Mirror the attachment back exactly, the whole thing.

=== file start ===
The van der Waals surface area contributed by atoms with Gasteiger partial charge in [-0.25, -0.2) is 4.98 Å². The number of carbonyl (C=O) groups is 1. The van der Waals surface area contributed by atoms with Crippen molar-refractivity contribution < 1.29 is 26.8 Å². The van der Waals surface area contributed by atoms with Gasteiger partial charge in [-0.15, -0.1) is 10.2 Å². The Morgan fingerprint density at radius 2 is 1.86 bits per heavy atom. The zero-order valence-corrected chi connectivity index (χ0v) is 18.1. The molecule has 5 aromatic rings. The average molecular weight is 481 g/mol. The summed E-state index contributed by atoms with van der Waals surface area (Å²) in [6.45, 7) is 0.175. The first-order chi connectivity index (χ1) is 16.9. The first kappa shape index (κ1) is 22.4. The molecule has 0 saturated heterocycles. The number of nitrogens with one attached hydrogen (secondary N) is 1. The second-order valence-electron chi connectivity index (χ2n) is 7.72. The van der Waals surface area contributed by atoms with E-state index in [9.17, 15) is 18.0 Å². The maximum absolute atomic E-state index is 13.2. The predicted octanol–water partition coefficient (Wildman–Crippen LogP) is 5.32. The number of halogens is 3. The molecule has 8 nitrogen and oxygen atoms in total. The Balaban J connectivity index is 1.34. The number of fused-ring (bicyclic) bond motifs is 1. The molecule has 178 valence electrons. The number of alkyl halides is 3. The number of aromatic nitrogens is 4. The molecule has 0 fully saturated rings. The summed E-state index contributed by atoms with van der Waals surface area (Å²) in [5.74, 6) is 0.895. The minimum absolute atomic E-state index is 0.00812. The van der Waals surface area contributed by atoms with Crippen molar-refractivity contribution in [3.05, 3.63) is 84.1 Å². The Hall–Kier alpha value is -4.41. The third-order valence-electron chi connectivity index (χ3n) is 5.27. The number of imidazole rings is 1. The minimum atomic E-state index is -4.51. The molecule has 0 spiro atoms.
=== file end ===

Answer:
The van der Waals surface area contributed by atoms with Gasteiger partial charge in [-0.25, -0.2) is 4.98 Å². The number of carbonyl (C=O) groups is 1. The van der Waals surface area contributed by atoms with Crippen molar-refractivity contribution < 1.29 is 26.8 Å². The van der Waals surface area contributed by atoms with Gasteiger partial charge in [-0.15, -0.1) is 10.2 Å². The Morgan fingerprint density at radius 2 is 1.86 bits per heavy atom. The zero-order valence-corrected chi connectivity index (χ0v) is 18.1. The molecule has 5 aromatic rings. The average molecular weight is 481 g/mol. The summed E-state index contributed by atoms with van der Waals surface area (Å²) in [6.45, 7) is 0.175. The first-order chi connectivity index (χ1) is 16.9. The first kappa shape index (κ1) is 22.4. The molecule has 0 saturated heterocycles. The number of nitrogens with one attached hydrogen (secondary N) is 1. The second-order valence-electron chi connectivity index (χ2n) is 7.72. The van der Waals surface area contributed by atoms with E-state index in [9.17, 15) is 18.0 Å². The maximum absolute atomic E-state index is 13.2. The predicted octanol–water partition coefficient (Wildman–Crippen LogP) is 5.32. The number of halogens is 3. The molecule has 8 nitrogen and oxygen atoms in total. The Balaban J connectivity index is 1.34. The number of fused-ring (bicyclic) bond motifs is 1. The molecule has 178 valence electrons. The number of alkyl halides is 3. The number of aromatic nitrogens is 4. The molecule has 0 fully saturated rings. The summed E-state index contributed by atoms with van der Waals surface area (Å²) in [5.74, 6) is 0.895. The minimum absolute atomic E-state index is 0.00812. The van der Waals surface area contributed by atoms with Crippen molar-refractivity contribution in [3.05, 3.63) is 84.1 Å². The Hall–Kier alpha value is -4.41. The third-order valence-electron chi connectivity index (χ3n) is 5.27. The number of imidazole rings is 1. The minimum atomic E-state index is -4.51. The molecule has 0 spiro atoms.